014-01-15 23:43:32,734 [DeliveryThread-OSCMD7] DEBUG notification.pbs logp.251 - updateDeviceContactTS.Device=Twitter Broadcast type=2 message=
2014-01-15 23:43:32,736 [DeliveryThread-OSCMD7] DEBUG notification.pbs logp.251 - Exiting updateDeviceContactTS.Device=Twitter Broadcast type=2
2014-01-15 23:43:32,736 [DeliveryThread-OSCMD14] DEBUG notification.pbs logp.251 - Notification handled for SYSMAN, Twitter Broadcast, 28
2014-01-15 23:43:32,737 [DeliveryThread-OSCMD5] INFO notification.pbs logp.251 - Notifications delivered in this batch: 1
2014-01-15 23:43:32,738 [DeliveryThread-OSCMD14] INFO notification.pbs logp.251 - Notifications delivered in this batch: 1
2014-01-15 23:43:32,739 [DeliveryThread-OSCMD7] DEBUG notification.pbs logp.251 - Notification handled for SYSMAN, Twitter Broadcast, 28
2014-01-15 23:43:32,740 [DeliveryThread-OSCMD7] INFO notification.pbs logp.251 - Notifications delivered in this batch: 2
2014-01-15 23:43:33,628 [NotificationMgrThread] DEBUG notification.pbs logp.251 - queue_ready returned with to=1
2014-01-15 23:43:34,495 [NotificationMgrThread] DEBUG notification.pbs logp.251 - queue_ready returned with to=1
2014-01-15 23:43:34,664 [DeliveryThread-OSCMD12] DEBUG notification.pbs logp.251 - Ready to log getIssueType=1 retValue=1
2014-01-15 23:43:34,666 [DeliveryThread-OSCMD12] DEBUG notification.pbs logp.251 - updateDeviceContactTS.Device=Twitter Broadcast type=2 message=
2014-01-15 23:43:34,667 [DeliveryThread-OSCMD12] DEBUG notification.pbs logp.251 - Exiting updateDeviceContactTS.Device=Twitter Broadcast type=2
2014-01-15 23:43:34,670 [DeliveryThread-OSCMD12] DEBUG notification.pbs logp.251 - Notification handled for SYSMAN, Twitter Broadcast, 282014-01-15 23:43:34,671 [DeliveryThread-OSCMD12] INFO notification.pbs logp.251 - Notifications delivered in this batch: 1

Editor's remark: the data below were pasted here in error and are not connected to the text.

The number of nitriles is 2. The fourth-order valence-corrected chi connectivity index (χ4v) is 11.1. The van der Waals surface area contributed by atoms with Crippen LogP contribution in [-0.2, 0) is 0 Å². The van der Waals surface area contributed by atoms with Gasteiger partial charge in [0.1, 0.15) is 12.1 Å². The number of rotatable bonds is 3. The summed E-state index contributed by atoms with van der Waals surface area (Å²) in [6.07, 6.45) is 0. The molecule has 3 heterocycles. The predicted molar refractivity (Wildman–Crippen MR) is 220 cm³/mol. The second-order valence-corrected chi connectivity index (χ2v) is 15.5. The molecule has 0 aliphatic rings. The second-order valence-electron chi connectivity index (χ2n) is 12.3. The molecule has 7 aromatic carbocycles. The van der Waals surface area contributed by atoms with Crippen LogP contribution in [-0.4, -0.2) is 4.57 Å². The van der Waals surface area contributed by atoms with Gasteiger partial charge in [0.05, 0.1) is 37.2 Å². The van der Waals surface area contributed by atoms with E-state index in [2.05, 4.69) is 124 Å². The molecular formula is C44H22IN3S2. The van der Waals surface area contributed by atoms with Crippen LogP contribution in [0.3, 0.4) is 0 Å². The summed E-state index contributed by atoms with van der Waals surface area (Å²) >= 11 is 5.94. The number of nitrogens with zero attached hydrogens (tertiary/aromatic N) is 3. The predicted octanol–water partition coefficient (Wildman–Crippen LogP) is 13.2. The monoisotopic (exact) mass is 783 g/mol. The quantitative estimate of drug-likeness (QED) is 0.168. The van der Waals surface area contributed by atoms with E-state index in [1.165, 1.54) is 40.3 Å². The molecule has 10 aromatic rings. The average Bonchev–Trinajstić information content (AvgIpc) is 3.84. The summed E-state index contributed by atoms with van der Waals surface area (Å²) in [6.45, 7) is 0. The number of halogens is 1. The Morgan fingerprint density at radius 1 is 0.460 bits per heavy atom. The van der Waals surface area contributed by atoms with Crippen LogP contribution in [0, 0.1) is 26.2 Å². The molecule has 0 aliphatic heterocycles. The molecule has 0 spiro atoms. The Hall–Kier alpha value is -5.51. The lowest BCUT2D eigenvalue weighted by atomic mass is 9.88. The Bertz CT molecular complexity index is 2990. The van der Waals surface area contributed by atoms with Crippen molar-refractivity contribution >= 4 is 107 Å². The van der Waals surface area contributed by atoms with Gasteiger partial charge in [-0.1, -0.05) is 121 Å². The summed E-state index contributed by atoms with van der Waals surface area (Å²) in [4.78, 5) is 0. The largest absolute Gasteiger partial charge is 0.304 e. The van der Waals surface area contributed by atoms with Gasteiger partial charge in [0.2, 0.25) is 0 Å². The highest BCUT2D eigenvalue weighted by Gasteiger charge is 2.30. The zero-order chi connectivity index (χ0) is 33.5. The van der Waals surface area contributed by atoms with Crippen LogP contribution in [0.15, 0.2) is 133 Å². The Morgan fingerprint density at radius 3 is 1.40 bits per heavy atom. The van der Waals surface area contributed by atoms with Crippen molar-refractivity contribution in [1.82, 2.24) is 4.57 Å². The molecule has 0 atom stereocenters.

After verifying that the test tweet was successfully sent and delivered it can be enhanced to send some useful information. We can also create a separate script to not just send a direct message but also a broadcast. This way a group of users can follow the OEM Twitter account and receive the tweets. This may be a group of DBAs for example.
Note if you make the account private then the owner of the twitter account will have to approve access to each user who wants to follow the OEM user's tweets.

Passing incidents and events to our TTYtter scripts requires setting and passing environment variables.
There are a number of environment variables that can be passed from OEM. The table below lists the generic environment variables and their descriptions.

Environment VariableDescription
NOTIF_TYPE
Type of notification and possible values
NOTIF_NORMAL,
NOTIF_RETRY,
NOTIF_DURATION,
NOTIF_REPEAT,
NOTIF_CA,
NOTIF_RCA
REPEAT_COUNT
How many times the notification has been sent out
before this notification.
RULESET_NAME
The name of the ruleset that triggered this notification.
RULE_NAME
The name of the rule that triggered this notification.
RULE_OWNER
The owner of the ruleset that triggered this notification.
MESSAGE
The message of the event, incident, or problem.
MESSAGE_URL
EM console URL for this message.

There are environment variables for different event types, incidents and problems. To get the list of environment variables for each event type you can use the query below.


The ENV_VAR_NAME column represents the environment variable that can be passed to the OS script.
Create a new script with the contents below to send a status update (via broadcast).
echo "EM12c: ${RULE_NAME} ${EVENT_NAME} ${TARGET_NAME} ${MESSAGE} ${EVENT_REPORTED_TIME}." | /opt/oracle/scripts/ttytter -script -keyf=/opt/oracle/.ttytterkey
This will send a status update to Twitter and pass the Rule Name, Event Name, Target Name, Message and Event Reported Time variables. Due to twitter's 140 character limit you may have to be very selective on which variables to include. Save  the script and repeat the steps to create a new notification method and Incident Rule Sets using the new notification method. Once complete you should now have a complete framework for sending tweets from OEM.

Hopefully this post will provide some ideas on how OEM's Advanced notifications can be used to make it more social friendly. Now get tweeting and follow me on twitter @leight0nn :-).


No comments:

Post a Comment